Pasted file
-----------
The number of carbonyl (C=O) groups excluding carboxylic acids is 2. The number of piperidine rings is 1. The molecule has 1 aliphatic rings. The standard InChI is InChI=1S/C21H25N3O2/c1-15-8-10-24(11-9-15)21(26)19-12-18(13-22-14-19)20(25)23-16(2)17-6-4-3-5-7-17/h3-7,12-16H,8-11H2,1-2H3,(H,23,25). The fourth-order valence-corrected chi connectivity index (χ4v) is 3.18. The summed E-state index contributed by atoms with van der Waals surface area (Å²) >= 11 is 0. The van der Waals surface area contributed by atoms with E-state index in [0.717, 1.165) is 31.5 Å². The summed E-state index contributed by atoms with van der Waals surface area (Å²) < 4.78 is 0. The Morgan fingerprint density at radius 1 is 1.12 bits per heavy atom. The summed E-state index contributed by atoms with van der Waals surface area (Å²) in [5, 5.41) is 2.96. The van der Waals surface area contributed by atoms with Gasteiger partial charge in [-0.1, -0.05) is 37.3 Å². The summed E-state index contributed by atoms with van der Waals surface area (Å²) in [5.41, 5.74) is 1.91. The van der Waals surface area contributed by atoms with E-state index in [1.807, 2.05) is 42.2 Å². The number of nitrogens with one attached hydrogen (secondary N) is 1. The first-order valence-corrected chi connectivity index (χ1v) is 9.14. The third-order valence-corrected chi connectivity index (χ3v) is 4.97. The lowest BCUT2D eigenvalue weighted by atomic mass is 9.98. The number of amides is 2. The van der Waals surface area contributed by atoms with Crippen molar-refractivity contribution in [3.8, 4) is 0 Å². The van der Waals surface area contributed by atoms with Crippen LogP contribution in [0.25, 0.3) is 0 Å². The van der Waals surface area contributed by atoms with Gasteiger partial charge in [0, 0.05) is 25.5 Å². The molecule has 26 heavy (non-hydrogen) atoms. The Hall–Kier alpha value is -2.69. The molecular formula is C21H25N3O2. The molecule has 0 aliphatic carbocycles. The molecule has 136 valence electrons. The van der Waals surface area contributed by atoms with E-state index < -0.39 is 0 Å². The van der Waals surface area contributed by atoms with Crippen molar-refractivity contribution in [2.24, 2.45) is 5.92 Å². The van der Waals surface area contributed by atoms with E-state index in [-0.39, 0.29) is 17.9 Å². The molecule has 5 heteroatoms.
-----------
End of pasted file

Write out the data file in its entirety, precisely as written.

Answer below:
The number of carbonyl (C=O) groups excluding carboxylic acids is 2. The number of piperidine rings is 1. The molecule has 1 aliphatic rings. The standard InChI is InChI=1S/C21H25N3O2/c1-15-8-10-24(11-9-15)21(26)19-12-18(13-22-14-19)20(25)23-16(2)17-6-4-3-5-7-17/h3-7,12-16H,8-11H2,1-2H3,(H,23,25). The fourth-order valence-corrected chi connectivity index (χ4v) is 3.18. The summed E-state index contributed by atoms with van der Waals surface area (Å²) >= 11 is 0. The van der Waals surface area contributed by atoms with E-state index in [0.717, 1.165) is 31.5 Å². The summed E-state index contributed by atoms with van der Waals surface area (Å²) < 4.78 is 0. The Morgan fingerprint density at radius 1 is 1.12 bits per heavy atom. The summed E-state index contributed by atoms with van der Waals surface area (Å²) in [5, 5.41) is 2.96. The van der Waals surface area contributed by atoms with Gasteiger partial charge in [-0.1, -0.05) is 37.3 Å². The summed E-state index contributed by atoms with van der Waals surface area (Å²) in [5.41, 5.74) is 1.91. The van der Waals surface area contributed by atoms with E-state index in [1.807, 2.05) is 42.2 Å². The number of nitrogens with one attached hydrogen (secondary N) is 1. The first-order valence-corrected chi connectivity index (χ1v) is 9.14. The third-order valence-corrected chi connectivity index (χ3v) is 4.97. The lowest BCUT2D eigenvalue weighted by atomic mass is 9.98. The number of amides is 2. The van der Waals surface area contributed by atoms with Crippen molar-refractivity contribution in [3.8, 4) is 0 Å². The van der Waals surface area contributed by atoms with Crippen LogP contribution in [0.25, 0.3) is 0 Å². The van der Waals surface area contributed by atoms with Gasteiger partial charge in [0, 0.05) is 25.5 Å². The molecule has 26 heavy (non-hydrogen) atoms. The Hall–Kier alpha value is -2.69. The molecular formula is C21H25N3O2. The molecule has 0 aliphatic carbocycles. The molecule has 136 valence electrons. The van der Waals surface area contributed by atoms with E-state index < -0.39 is 0 Å². The van der Waals surface area contributed by atoms with Crippen molar-refractivity contribution in [2.24, 2.45) is 5.92 Å². The van der Waals surface area contributed by atoms with E-state index in [-0.39, 0.29) is 17.9 Å². The molecule has 5 heteroatoms.